Non-performing loans are very likely to increase in the future, particularly once the effects of the mandatory payment moratoria decreed by several euro area governments expire, according to Kerstin af Jochnick, Member of the Supervisory Board of the ECB
In an article published today on the ECB website, she emphasizes that both banks and supervisors should reflect on what the business of banking will look like in a post-COVID-19 reality. Just as health authorities have devised a path to a new normal for social interactions once restrictions on people’s physical movement are fully lifted, supervisors will need to design a new normal for the business of banking. And this thought process should start now because the ultimate impact of this crisis on banks will partly depend on our initial policy response.
In this regard, she highlights that banks need to maintain the efforts to repair their balance sheets. Experience from the previous financial crisis suggests that well-capitalized banks that were free of balance sheet rigidities were more likely to continue to lend through the cycle, and thus support a faster economic recovery than those dragged down by high volumes of non-performing loans. We can expect a similar dynamic to take hold in the aftermath of the COVID-19 crisis.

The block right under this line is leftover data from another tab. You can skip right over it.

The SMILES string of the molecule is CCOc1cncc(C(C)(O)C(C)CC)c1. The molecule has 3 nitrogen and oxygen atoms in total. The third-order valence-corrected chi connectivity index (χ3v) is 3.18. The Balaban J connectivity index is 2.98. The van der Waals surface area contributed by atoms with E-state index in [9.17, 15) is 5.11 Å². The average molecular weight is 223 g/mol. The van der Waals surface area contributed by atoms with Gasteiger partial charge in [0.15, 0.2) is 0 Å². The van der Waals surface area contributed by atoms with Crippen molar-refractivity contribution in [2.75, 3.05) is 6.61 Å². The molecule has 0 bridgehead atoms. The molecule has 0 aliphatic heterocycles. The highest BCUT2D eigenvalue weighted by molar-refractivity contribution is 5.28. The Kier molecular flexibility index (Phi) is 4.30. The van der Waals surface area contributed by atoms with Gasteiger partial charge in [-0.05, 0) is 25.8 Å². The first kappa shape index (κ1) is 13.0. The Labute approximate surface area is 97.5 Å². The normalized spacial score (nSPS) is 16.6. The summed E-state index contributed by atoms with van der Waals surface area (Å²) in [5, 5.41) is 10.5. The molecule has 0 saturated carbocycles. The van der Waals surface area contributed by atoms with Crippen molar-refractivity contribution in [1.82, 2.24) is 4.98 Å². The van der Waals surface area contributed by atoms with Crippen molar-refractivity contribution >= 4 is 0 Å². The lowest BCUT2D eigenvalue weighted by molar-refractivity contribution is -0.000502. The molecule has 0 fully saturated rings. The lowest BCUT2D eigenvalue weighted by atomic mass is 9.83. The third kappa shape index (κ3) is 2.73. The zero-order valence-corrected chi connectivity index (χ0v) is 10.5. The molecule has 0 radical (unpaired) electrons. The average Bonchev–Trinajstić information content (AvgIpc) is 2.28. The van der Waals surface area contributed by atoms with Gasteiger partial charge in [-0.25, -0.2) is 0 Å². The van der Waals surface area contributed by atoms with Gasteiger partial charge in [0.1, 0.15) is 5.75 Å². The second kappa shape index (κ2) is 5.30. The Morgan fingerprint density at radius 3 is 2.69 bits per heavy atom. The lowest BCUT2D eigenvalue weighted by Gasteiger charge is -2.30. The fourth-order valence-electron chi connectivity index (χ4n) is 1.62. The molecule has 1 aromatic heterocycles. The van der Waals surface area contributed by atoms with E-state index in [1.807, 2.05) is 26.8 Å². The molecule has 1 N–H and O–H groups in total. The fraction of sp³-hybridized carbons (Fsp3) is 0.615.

The ECB as she explained, has signaled to banks that it will exercise flexibility across several aspects when implementing the ECB Guidance on non-performing loans, to help them cope with the impact of the current economic downturn.
At the same time, she underlines that it is especially important in crisis times that banks have in place tight loan deterioration monitoring and management strategies which enable them to identify risks at an early stage. We will continue to keep a close eye on how effective banks are in implementing such strategies during this crisis, and we will maintain our engagement with banks to devise ways of swiftly disposing of impaired bank assets.
- Second, see estimates that the COVID-19 shock is likely to accelerate some of the trends which were already underway before the crisis. This includes consolidation which can also help reduce the current excess capacity in the European banking system and it can deepen the banking union by fostering private risk-sharing.[
- Third, according to K. Jochnick the crisis management and resolution framework for banks still need to be strengthened.
- And finally, policymakers should remain vigilant to guard against a potential revival of the bank-sovereign doom loop.